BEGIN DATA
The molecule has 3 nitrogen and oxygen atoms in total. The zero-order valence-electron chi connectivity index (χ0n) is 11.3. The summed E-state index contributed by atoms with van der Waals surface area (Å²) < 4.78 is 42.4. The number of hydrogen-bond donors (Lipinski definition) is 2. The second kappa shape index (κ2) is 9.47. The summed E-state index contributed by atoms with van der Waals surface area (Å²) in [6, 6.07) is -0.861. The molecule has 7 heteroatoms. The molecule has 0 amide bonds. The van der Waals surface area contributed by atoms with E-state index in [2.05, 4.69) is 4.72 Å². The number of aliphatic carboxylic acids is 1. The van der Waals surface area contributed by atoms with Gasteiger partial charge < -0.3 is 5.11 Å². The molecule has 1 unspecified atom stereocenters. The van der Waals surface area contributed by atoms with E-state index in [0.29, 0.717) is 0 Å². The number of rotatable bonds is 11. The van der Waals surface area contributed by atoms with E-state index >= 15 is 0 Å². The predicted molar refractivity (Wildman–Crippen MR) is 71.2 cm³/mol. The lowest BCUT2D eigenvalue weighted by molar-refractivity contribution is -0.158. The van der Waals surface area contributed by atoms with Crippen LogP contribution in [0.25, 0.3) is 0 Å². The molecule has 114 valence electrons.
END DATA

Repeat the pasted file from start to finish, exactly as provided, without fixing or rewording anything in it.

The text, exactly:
The molecule has 3 nitrogen and oxygen atoms in total. The zero-order valence-electron chi connectivity index (χ0n) is 11.3. The summed E-state index contributed by atoms with van der Waals surface area (Å²) < 4.78 is 42.4. The number of hydrogen-bond donors (Lipinski definition) is 2. The second kappa shape index (κ2) is 9.47. The summed E-state index contributed by atoms with van der Waals surface area (Å²) in [6, 6.07) is -0.861. The molecule has 7 heteroatoms. The molecule has 0 amide bonds. The van der Waals surface area contributed by atoms with E-state index in [2.05, 4.69) is 4.72 Å². The number of aliphatic carboxylic acids is 1. The van der Waals surface area contributed by atoms with Gasteiger partial charge < -0.3 is 5.11 Å². The molecule has 1 unspecified atom stereocenters. The van der Waals surface area contributed by atoms with E-state index in [0.29, 0.717) is 0 Å². The number of rotatable bonds is 11. The van der Waals surface area contributed by atoms with E-state index >= 15 is 0 Å². The predicted molar refractivity (Wildman–Crippen MR) is 71.2 cm³/mol. The lowest BCUT2D eigenvalue weighted by molar-refractivity contribution is -0.158. The van der Waals surface area contributed by atoms with Crippen LogP contribution in [0.25, 0.3) is 0 Å². The molecule has 114 valence electrons.